Lee Morgan – The Sidewinder – Blue Note/EMI/Analogue Productions – stereo-only SACD CBNJ 84157 SA (Distr. by Harmonia mundi) [9/13/11] *****:
(Lee Morgan, trumpet; Joe Henderson, tenor sax; Barry Harris, piano; Bob Cranshaw, doublebass; Billy Higgins, drums)
What a kick to have this super-classic 1964 Blue Note session in the utmost fidelity! I had a Japanese vinyl pressing, and a Japanese open reel ¼-track tape of it, and while they were good, this mastering job which involved Kevin Gray, Steve Hoffman, and Gus Skinas blows them away.
The lengthy notes are by Leonard Feather, and describe Morgan’s debut with Dizzy Gillespie’s big band at age 18, and his later work with Art Blakey and Jimmy Heath. Morgan—influenced by Clifford Brown as well as Gillespie—recorded prolifically up until his untimely death in 1972, when he was unfortunately shot by his wife. Joe Henderson, who died in 2001, was known during his long career for his versatility and adaptability. He even had a big band for awhile. Barry Harris, born in Toronto but still working in New York City, is known for his keyboard similarity to Bud Powell. He lived with Thelonious Monk and his family in the home of Baroness Pannonica de Koenigswarter and appears in one of the Monk video documentaries, as well as in his own film: Barry Harris—Spirit of Bebop.
The big crossover hit of this session was undoubtedly the track The Sidewinder. At the time Morgan himself pointed out that the long-meter blues was not inspired by the snake, but by what Morgan called “the bad guy” on TV. Its rhythmic figure, established at the outset, is really catchy—with both a blues feeling and some Latin in it. Lee does a straightforward series of solos, and both Harris and Henderson pick up intensity as the tune goes along. (Chrysler used The Sidewinder on a TV commercial during the World Series, without the consent of either Morgan or Blue Note.) Blue Note tried to get its artists to do tunes with the “boogaloo” beat of The Sidewinder, and Morgan recorded some himself, but none ever equalled the success of The Sidewinder. (I got hooked on it when it was the theme music for a local TV show in San Francisco.)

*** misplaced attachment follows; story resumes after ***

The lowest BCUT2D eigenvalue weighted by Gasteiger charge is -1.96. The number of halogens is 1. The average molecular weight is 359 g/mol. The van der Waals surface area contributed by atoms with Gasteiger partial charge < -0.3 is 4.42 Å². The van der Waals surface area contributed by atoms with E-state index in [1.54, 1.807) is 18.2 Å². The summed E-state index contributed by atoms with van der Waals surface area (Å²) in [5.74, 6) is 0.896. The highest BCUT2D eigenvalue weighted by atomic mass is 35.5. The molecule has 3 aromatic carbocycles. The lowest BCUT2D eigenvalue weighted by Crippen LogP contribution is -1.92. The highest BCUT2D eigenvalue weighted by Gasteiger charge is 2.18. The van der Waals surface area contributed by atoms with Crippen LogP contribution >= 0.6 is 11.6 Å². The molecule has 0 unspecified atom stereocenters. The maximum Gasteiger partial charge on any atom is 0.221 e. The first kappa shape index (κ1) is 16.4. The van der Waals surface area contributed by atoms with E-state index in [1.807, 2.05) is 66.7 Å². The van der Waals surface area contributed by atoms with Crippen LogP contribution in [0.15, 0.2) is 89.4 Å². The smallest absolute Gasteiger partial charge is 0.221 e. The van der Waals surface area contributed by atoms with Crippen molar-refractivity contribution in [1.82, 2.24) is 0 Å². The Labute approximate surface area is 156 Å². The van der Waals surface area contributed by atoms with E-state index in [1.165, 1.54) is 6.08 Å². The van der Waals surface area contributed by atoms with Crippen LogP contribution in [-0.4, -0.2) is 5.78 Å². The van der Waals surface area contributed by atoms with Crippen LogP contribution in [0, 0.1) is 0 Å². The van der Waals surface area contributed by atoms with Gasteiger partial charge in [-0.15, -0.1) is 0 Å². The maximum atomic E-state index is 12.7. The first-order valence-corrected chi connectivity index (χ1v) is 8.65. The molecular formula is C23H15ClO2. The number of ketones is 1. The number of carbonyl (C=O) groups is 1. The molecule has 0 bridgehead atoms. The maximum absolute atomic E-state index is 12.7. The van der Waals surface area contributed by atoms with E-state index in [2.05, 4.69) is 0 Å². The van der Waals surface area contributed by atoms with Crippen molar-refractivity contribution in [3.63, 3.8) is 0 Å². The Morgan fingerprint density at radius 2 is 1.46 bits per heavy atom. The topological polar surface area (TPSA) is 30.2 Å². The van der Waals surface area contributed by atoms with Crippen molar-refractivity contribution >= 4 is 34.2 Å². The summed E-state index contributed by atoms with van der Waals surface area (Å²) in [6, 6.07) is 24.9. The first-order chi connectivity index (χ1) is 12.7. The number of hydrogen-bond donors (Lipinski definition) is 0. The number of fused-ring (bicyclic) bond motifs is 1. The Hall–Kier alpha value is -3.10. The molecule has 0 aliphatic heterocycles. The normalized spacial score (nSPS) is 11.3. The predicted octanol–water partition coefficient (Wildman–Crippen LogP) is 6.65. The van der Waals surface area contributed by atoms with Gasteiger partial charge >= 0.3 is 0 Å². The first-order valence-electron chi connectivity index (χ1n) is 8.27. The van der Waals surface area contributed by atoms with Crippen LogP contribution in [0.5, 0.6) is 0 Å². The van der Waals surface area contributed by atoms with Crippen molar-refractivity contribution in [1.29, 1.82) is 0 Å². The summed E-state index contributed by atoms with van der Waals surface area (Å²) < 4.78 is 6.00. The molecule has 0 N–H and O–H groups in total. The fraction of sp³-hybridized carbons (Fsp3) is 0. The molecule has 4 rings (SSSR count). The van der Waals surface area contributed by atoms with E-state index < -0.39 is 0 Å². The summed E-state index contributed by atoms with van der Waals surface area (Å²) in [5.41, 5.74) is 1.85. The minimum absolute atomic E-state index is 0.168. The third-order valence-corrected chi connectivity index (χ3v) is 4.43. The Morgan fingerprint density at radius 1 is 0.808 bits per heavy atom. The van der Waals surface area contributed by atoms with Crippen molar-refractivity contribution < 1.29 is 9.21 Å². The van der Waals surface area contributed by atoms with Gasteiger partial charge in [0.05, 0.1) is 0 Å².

All the tunes (there is an alternate take of one, making a total of six) are originals by Lee Morgan. He named Totem Pole due to his alternating measures with Joe Henderson. It’s the alternate take, so you can compare the quintet’s differing treatments of this Latin groove tune on the last track. Gary’s Notebook describes a musician friend he calls “a basic guy, but kind of deep.” It is played as a fast waltz, which also applies to Boy, What a Night—which adds a more funky feeling.
The Sidewinder, Totem Pole, Gary’s Notebook, Boy What a Night, Hocus-Pocus, Totem Pole (alt. take)
— John Henry
Beyond special- Isaac Hayes’ Hot Buttered Soul, the DELUXE version…